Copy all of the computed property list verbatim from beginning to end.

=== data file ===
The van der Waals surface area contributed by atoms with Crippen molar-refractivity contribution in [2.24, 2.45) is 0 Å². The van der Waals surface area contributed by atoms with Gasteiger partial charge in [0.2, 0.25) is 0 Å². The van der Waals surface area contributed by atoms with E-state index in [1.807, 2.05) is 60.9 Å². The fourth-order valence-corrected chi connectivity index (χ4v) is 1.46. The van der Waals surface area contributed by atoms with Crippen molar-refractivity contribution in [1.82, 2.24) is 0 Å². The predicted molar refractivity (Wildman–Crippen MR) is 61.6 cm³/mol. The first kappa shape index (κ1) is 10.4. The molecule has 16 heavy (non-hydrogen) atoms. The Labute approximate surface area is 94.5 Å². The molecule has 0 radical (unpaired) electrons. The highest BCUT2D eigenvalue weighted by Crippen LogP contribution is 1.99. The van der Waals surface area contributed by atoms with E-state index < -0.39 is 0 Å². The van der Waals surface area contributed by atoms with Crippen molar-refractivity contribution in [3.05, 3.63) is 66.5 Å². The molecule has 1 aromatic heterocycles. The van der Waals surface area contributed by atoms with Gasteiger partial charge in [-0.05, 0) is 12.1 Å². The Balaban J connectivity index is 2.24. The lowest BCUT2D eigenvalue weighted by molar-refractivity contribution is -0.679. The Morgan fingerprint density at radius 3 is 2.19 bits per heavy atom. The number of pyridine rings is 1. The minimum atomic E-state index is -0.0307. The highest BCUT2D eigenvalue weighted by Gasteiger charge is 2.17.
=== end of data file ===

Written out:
The van der Waals surface area contributed by atoms with Crippen molar-refractivity contribution in [2.24, 2.45) is 0 Å². The van der Waals surface area contributed by atoms with Gasteiger partial charge in [0.2, 0.25) is 0 Å². The van der Waals surface area contributed by atoms with E-state index in [1.807, 2.05) is 60.9 Å². The fourth-order valence-corrected chi connectivity index (χ4v) is 1.46. The van der Waals surface area contributed by atoms with Crippen molar-refractivity contribution in [1.82, 2.24) is 0 Å². The predicted molar refractivity (Wildman–Crippen MR) is 61.6 cm³/mol. The first kappa shape index (κ1) is 10.4. The molecule has 16 heavy (non-hydrogen) atoms. The Labute approximate surface area is 94.5 Å². The molecule has 0 radical (unpaired) electrons. The highest BCUT2D eigenvalue weighted by Crippen LogP contribution is 1.99. The van der Waals surface area contributed by atoms with E-state index < -0.39 is 0 Å². The van der Waals surface area contributed by atoms with Crippen molar-refractivity contribution in [3.05, 3.63) is 66.5 Å². The molecule has 1 aromatic heterocycles. The van der Waals surface area contributed by atoms with Gasteiger partial charge in [-0.05, 0) is 12.1 Å². The Balaban J connectivity index is 2.24. The lowest BCUT2D eigenvalue weighted by molar-refractivity contribution is -0.679. The Morgan fingerprint density at radius 3 is 2.19 bits per heavy atom. The number of pyridine rings is 1. The minimum atomic E-state index is -0.0307. The highest BCUT2D eigenvalue weighted by Gasteiger charge is 2.17.